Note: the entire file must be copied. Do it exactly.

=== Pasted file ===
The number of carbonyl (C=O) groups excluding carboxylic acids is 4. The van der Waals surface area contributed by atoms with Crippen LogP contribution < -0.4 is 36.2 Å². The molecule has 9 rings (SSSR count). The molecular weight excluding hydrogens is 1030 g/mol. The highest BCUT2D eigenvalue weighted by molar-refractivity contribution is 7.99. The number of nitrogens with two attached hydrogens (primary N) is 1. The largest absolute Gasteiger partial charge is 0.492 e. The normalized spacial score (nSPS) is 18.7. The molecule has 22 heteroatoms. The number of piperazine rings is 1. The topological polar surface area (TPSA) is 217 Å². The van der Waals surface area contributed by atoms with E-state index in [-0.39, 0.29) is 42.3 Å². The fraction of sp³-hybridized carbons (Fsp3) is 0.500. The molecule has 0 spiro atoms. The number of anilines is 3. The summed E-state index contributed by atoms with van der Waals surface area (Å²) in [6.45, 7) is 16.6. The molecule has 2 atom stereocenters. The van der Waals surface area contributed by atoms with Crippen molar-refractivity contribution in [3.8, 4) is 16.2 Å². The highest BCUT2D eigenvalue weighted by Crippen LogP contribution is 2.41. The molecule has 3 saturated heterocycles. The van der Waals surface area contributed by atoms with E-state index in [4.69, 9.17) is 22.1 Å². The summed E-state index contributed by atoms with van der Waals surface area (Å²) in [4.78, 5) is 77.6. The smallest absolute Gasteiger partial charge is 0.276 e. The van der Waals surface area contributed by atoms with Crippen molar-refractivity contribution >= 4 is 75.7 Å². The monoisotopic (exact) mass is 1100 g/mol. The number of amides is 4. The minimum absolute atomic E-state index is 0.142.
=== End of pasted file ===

The number of carbonyl (C=O) groups excluding carboxylic acids is 4. The van der Waals surface area contributed by atoms with Crippen LogP contribution < -0.4 is 36.2 Å². The molecule has 9 rings (SSSR count). The molecular weight excluding hydrogens is 1030 g/mol. The highest BCUT2D eigenvalue weighted by molar-refractivity contribution is 7.99. The number of nitrogens with two attached hydrogens (primary N) is 1. The largest absolute Gasteiger partial charge is 0.492 e. The normalized spacial score (nSPS) is 18.7. The molecule has 22 heteroatoms. The number of piperazine rings is 1. The topological polar surface area (TPSA) is 217 Å². The van der Waals surface area contributed by atoms with E-state index in [-0.39, 0.29) is 42.3 Å². The fraction of sp³-hybridized carbons (Fsp3) is 0.500. The molecule has 0 spiro atoms. The number of anilines is 3. The summed E-state index contributed by atoms with van der Waals surface area (Å²) in [6.45, 7) is 16.6. The molecule has 2 atom stereocenters. The van der Waals surface area contributed by atoms with Crippen molar-refractivity contribution in [3.8, 4) is 16.2 Å². The highest BCUT2D eigenvalue weighted by Crippen LogP contribution is 2.41. The molecule has 3 saturated heterocycles. The van der Waals surface area contributed by atoms with E-state index in [4.69, 9.17) is 22.1 Å². The summed E-state index contributed by atoms with van der Waals surface area (Å²) in [4.78, 5) is 77.6. The smallest absolute Gasteiger partial charge is 0.276 e. The van der Waals surface area contributed by atoms with Crippen molar-refractivity contribution >= 4 is 75.7 Å². The monoisotopic (exact) mass is 1100 g/mol. The number of amides is 4. The minimum absolute atomic E-state index is 0.142.